How to get started in ocean kayaking.
Since I lost my job at the petrol station, I’ve been writing for ContentGenius for 3 US cents a word. While lying about my room each morning and evening I go through the new listings and choose all the articles that I think I can write with less than 5 minutes research, and by doing this nearly every day I get double what I would have got had I just gone on the dole instead.
The trick is to pick articles that are destined for spammy blogs. They don’t care about quality and they usually come with a list of keywords that need to be stuffed into 250 words of content. The trick is to turn the keywords into question and answer pairs. Are you wondering how to choose the best kayak? The best place to start is looking at sit in vs sit on top kayaks. That’s 72 cents. If I’d hyphenated sit-in and sit-on-top I would have cost myself 9 cents. Writing like this I can bust an article out in 15 minutes, taking a tour through best inflatable kayaks and how to get started in ocean kayaking.
I don’t bother proof reading the articles because it’s like talking to a drunk person who is fixated on a topic they barely understand. ContentGenius haven’t said anything so I’ve recently started testing whether anyone reads them. Does choosing between sea and touring kayaks fill you with existential dread? Here are the best tandem kayaks to save your failing marriage.
Most relaxing guided meditation apps
Typically, my day starts with the sound of her alarm at 6am, and she’s almost always out the door at 8. She has such a steady cadence to her life, although sometimes she stays home with the TV on all day, and on these days I rely on my stash of water and muesli bars to tide me over, lying on my mattress imagining that she has a migraine and feeling a bit unwell myself.
For breakfast I have some of that cheese that comes in the little red balls of wax, a sliced apple, and some water crackers with poppy seeds. I’m free to be a bit noisier while she is showering, so I take that time to boil some water for coffee in my camping stove and to clean up, filling a plastic bag with wrappings or scraps from the night before, the wax and apple core from breakfast, and my pee bottle. I used to drink instant coffee but in the past few weeks I’ve turned a corner financially so I have been treating myself to coffee bags.
I drink coffee and write until I hear the door close behind her and I am free to come down. Only once has she come back in, grabbing something from the fridge in a rush and then running out the door again. Luckily I was in the bathroom brushing my teeth, so I just stood there with spearmint burning my tongue until I was sure that she was gone.
Healthy milk alternatives for lactose intolerance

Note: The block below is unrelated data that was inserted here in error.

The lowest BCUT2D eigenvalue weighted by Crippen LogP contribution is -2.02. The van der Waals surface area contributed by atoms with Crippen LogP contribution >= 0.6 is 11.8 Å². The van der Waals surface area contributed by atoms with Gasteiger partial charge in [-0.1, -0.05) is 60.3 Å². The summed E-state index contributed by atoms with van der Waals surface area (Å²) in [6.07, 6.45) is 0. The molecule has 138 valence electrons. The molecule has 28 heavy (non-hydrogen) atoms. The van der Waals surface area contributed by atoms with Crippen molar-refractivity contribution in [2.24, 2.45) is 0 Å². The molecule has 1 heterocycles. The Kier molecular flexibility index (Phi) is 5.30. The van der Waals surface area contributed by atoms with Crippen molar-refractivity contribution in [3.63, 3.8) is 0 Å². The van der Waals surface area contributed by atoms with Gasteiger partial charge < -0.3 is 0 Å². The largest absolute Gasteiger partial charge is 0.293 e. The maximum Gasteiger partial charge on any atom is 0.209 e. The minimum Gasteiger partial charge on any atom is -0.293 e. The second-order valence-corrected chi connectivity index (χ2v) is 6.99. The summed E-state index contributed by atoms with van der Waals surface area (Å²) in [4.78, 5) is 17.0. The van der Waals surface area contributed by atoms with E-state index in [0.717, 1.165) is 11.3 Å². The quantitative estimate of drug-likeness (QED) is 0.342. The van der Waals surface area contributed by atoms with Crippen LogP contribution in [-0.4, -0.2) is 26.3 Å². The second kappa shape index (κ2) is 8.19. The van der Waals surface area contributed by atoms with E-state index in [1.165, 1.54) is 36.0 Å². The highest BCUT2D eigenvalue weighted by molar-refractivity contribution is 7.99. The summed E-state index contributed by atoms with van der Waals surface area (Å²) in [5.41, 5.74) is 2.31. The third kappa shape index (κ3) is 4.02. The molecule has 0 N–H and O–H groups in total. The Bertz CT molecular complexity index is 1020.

I’m sure she won’t notice if I take just a little milk for a coffee, a splash of white in my mug, a little dash to take the edge off the bitterness. After all she didn’t say anything, or even seem particularly to notice the one time I borrowed a glass of rosé.
But we never talk so why would she say something? I only exist in the spaces where she does not: no creaking boards or thumps in the night, no accidental Bluetooth connections, no cooking fish or spraying deodorant, no stray beard hairs in the bathroom sink, just that one occasion after an infamously bad day when I had one small glass of cheap rosé from a bottle that had sat two thirds full in the fridge for over a week.
Aside from that it’s just a few sheets of toilet paper every now and then, a dribble of electricity, scant cents worth of residual heat, a few MB of data, such a small amount that it may as well be rounding error.
She surely won’t notice if I take a dash of milk. She barely ever makes it though the bottle before the use by date and ends up pouring half of it down the sink even though it’s probably still perfectly safe to drink. So I pour a little bit of milk into my mug, taking care to put the bottle back in the same spot in the fridge door, the handle facing to the left.
Affordable holidays for singles
The highest ground in the local area is a park three suburbs over that was reclaimed from swamp by piling up rubble and refuse into a blobby pyramid and slapping a layer of dirt and turf over it. I set out for the park on my bike; I don’t need a sweeping vista or ship speckled ocean, just to briefly get out of the apartment and to see the dissolution of city against sky.
She’s gone to work so I can safely move about the apartment. I’ll shower later but I brush my teeth before I leave, making sure not to leave any toothpaste remnants in the sink. I am grateful that she is clean without being too fastidious.
On my way to the park I coast my bike into the petrol station where I used to work and buy a sausage roll that I throw in my bag. I eat it lukewarm on the grassy peak of the pyramid, brushing flakes of oily pastry from my lap and shirt, scrunching its perforated plastic wrapper into the side pocket of my bag.
The horizon is a dim brown band punctuated by the occasional high rise, above which a residue of clouds streaks the sky. I cannot coalesce the clouds into images; a potential chihuahua smudges into cornflower nothing and a fist fails to close, but I’m comforted by the sudden thought that if I could reach the horizon today, I would not be able to make it home in time.
The surprising extra benefits of joining a gym
On the way home I stop to buy waxed cheese and crackers, and while I’m there I remember that I’m low on peanut butter and vitamins. I contemplate making buttered potatoes, but cooking is a hassle and I’m worried that the butter would go rancid without refrigeration.